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KAUST Supercomputing Core Lab (KSL) team works on Shaheen II, the KAUST supercomputer where National Center of Meteorology (NCM) and KSL scientists collaborate and train weather forecasting models.
Continuous and up-to-date weather tracking is critical for safe air travel, protecting crops from drought or rain, and air-quality advisories for public health. The environmental models that help track and predict weather conditions require a huge amount of computational power that can only be provided by high-performance computing (HPC) facilities.
In the Kingdom of Saudi Arabia, the mission to provide operational weather forecasts for public safety, aviation and national security is carried out by the National Center of Meteorology (NCM), previously part of the General Authority of Meteorology and Environmental Protection (GAMEP).
The need to improve the Kingdom's capability and capacity in modeling weather forecasts has fueled an ongoing collaboration between what is now NCM and the KAUST
Supercomputing Core Lab (KSL) since 2016. KSL scientists deliver consultation on upgrading NCM's HPC facility; data storage and backup at KSL; skill building and computing time for NCM researchers on the KAUST supercomputer
Shaheen II; and mentorship in HPC maintenance and management for the next generation of NCM engineers.
One of the major outcomes from this collaboration is NCM's improved capability to deliver faster results, higher accuracy and greater resolution in weather forecasts as a result of a ten-fold increase in the HPC facility's computing capacity. This was a major turning point in the development of the NCM's services.
Procuring computers capable of performing detailed weather modeling is not an easy task. These computers are custom-built, and the procurement process can take years. KSL scientists provide consulting services in all stages of planning, implementation, evaluation and testing. As a result, the computational capabilities of NCM increased from 10 to 380 TFLOPS (teraflop)—one teraflop represents one trillion floating point operations, or calculations, per second. Work is ongoing with KAUST in the second phase to develop the capabilities to 1.8 PFLOPS (petaflop)—one petaflop expresses a quadrillion FLOPS per second.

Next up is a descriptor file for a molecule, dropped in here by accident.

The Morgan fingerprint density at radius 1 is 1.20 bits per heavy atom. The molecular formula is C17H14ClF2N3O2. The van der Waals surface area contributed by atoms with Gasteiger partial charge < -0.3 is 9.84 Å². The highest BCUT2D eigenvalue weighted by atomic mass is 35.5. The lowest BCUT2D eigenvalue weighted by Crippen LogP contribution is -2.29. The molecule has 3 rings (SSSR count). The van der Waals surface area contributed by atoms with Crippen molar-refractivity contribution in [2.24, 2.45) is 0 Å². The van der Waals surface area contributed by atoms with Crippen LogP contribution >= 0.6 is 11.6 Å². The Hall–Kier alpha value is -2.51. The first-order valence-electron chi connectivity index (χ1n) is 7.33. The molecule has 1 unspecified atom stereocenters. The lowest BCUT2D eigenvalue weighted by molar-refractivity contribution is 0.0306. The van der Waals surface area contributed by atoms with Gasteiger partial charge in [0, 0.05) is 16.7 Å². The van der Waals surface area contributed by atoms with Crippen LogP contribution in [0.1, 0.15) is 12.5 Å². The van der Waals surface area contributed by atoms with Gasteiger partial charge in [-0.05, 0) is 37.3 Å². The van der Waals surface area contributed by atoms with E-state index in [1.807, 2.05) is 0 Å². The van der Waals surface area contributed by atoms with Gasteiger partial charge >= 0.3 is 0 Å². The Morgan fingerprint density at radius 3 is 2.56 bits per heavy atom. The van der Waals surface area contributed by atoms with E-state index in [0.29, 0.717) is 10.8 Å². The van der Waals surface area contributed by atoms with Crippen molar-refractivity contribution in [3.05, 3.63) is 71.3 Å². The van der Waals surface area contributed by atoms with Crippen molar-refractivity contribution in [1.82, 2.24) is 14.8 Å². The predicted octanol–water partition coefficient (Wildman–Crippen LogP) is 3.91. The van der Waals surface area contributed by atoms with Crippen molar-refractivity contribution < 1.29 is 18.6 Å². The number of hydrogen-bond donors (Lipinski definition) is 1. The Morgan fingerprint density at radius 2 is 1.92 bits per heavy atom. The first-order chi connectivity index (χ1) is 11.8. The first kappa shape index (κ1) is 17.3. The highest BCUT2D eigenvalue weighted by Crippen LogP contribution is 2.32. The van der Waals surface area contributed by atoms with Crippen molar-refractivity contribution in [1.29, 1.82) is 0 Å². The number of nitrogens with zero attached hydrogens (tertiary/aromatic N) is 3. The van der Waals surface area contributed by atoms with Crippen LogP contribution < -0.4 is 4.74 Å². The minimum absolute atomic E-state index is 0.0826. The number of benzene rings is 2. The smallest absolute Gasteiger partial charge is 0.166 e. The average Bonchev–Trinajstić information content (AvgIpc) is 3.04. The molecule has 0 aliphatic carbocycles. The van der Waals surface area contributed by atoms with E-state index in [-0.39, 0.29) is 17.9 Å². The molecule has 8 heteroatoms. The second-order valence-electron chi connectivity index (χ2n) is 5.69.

NCM uses a specialized version of the open-source Weather Research and Forecasting (WRF) weather prediction model, developed by the U.S. National Center of Atmospheric Research (NCAR). Previously, NCM could only run the WRF model for the Middle East and neighboring regions four times per day. Now, with the increased computing power of an HPC, geographical coverage is extended, and the forecast is updated hourly with new data. File photo.
Increased computing power will allow the NCM to run weather prediction models that update on an hourly basis with new data, and cover an extended area to include the Middle East, much of Africa, and a large part of Asia. For comparison, previous computing power only updated modeling four times a day of the Middle East and neighboring areas of Africa and Asia. The visibility of weather patterns also improved from 7 kilometers to 1.6 kilometers resolution, providing significantly more detail.
Dr. Jysoo Lee, facilities director of the KAUST Supercomputing Core Lab, said, "It is our mission to develop cutting-edge facilities and technical expertise in HPC. We are pleased to make a difference by supporting [NCM] to improve their capability using our infrastructure initially, and then helping them become independent to a great degree with their own system."
Big developments are enabling the NCM to improve numerical forecasting systems, including weather, dust and ocean models, and nowcasting systems, which play a major role in tracking the path and development of thunderstorms and strong winds.